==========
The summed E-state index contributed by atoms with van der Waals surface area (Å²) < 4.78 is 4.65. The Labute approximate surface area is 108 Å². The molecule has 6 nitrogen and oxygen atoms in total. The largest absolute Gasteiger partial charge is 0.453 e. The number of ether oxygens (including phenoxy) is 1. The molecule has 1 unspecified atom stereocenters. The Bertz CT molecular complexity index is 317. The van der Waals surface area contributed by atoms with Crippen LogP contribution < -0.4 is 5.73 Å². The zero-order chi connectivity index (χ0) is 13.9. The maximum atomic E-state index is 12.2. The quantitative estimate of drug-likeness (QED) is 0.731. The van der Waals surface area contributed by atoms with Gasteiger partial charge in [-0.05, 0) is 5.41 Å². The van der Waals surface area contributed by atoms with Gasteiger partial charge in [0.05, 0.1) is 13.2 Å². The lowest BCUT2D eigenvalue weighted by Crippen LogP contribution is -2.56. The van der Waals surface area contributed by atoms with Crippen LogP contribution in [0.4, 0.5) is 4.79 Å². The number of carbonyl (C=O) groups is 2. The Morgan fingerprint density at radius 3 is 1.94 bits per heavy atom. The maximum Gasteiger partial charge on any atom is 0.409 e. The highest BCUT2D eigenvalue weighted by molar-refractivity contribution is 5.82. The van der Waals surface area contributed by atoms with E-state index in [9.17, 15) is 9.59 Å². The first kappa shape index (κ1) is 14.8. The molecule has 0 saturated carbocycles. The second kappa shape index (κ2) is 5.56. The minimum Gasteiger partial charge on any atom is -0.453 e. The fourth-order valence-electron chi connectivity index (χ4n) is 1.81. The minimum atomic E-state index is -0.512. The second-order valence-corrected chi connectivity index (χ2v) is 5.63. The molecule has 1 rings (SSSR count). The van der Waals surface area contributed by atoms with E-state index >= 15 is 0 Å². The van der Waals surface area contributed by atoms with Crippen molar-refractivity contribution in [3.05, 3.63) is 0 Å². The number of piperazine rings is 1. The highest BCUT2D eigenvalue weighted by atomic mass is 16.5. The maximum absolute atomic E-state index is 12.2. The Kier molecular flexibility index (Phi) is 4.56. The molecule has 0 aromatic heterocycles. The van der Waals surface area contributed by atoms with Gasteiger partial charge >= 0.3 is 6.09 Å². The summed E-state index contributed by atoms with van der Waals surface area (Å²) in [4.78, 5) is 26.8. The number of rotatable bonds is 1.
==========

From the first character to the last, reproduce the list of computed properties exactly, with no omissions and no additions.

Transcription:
The summed E-state index contributed by atoms with van der Waals surface area (Å²) < 4.78 is 4.65. The Labute approximate surface area is 108 Å². The molecule has 6 nitrogen and oxygen atoms in total. The largest absolute Gasteiger partial charge is 0.453 e. The number of ether oxygens (including phenoxy) is 1. The molecule has 1 unspecified atom stereocenters. The Bertz CT molecular complexity index is 317. The van der Waals surface area contributed by atoms with Crippen LogP contribution < -0.4 is 5.73 Å². The zero-order chi connectivity index (χ0) is 13.9. The maximum atomic E-state index is 12.2. The quantitative estimate of drug-likeness (QED) is 0.731. The van der Waals surface area contributed by atoms with Gasteiger partial charge in [-0.05, 0) is 5.41 Å². The van der Waals surface area contributed by atoms with Gasteiger partial charge in [0.05, 0.1) is 13.2 Å². The lowest BCUT2D eigenvalue weighted by Crippen LogP contribution is -2.56. The van der Waals surface area contributed by atoms with Crippen LogP contribution in [0.4, 0.5) is 4.79 Å². The number of carbonyl (C=O) groups is 2. The Morgan fingerprint density at radius 3 is 1.94 bits per heavy atom. The maximum Gasteiger partial charge on any atom is 0.409 e. The highest BCUT2D eigenvalue weighted by molar-refractivity contribution is 5.82. The van der Waals surface area contributed by atoms with E-state index in [9.17, 15) is 9.59 Å². The first kappa shape index (κ1) is 14.8. The molecule has 0 saturated carbocycles. The second kappa shape index (κ2) is 5.56. The minimum Gasteiger partial charge on any atom is -0.453 e. The fourth-order valence-electron chi connectivity index (χ4n) is 1.81. The minimum atomic E-state index is -0.512. The second-order valence-corrected chi connectivity index (χ2v) is 5.63. The molecule has 1 rings (SSSR count). The van der Waals surface area contributed by atoms with E-state index >= 15 is 0 Å². The van der Waals surface area contributed by atoms with Crippen molar-refractivity contribution in [3.05, 3.63) is 0 Å². The number of piperazine rings is 1. The highest BCUT2D eigenvalue weighted by atomic mass is 16.5. The maximum absolute atomic E-state index is 12.2. The Kier molecular flexibility index (Phi) is 4.56. The molecule has 0 aromatic heterocycles. The van der Waals surface area contributed by atoms with Gasteiger partial charge >= 0.3 is 6.09 Å². The summed E-state index contributed by atoms with van der Waals surface area (Å²) in [4.78, 5) is 26.8. The number of rotatable bonds is 1.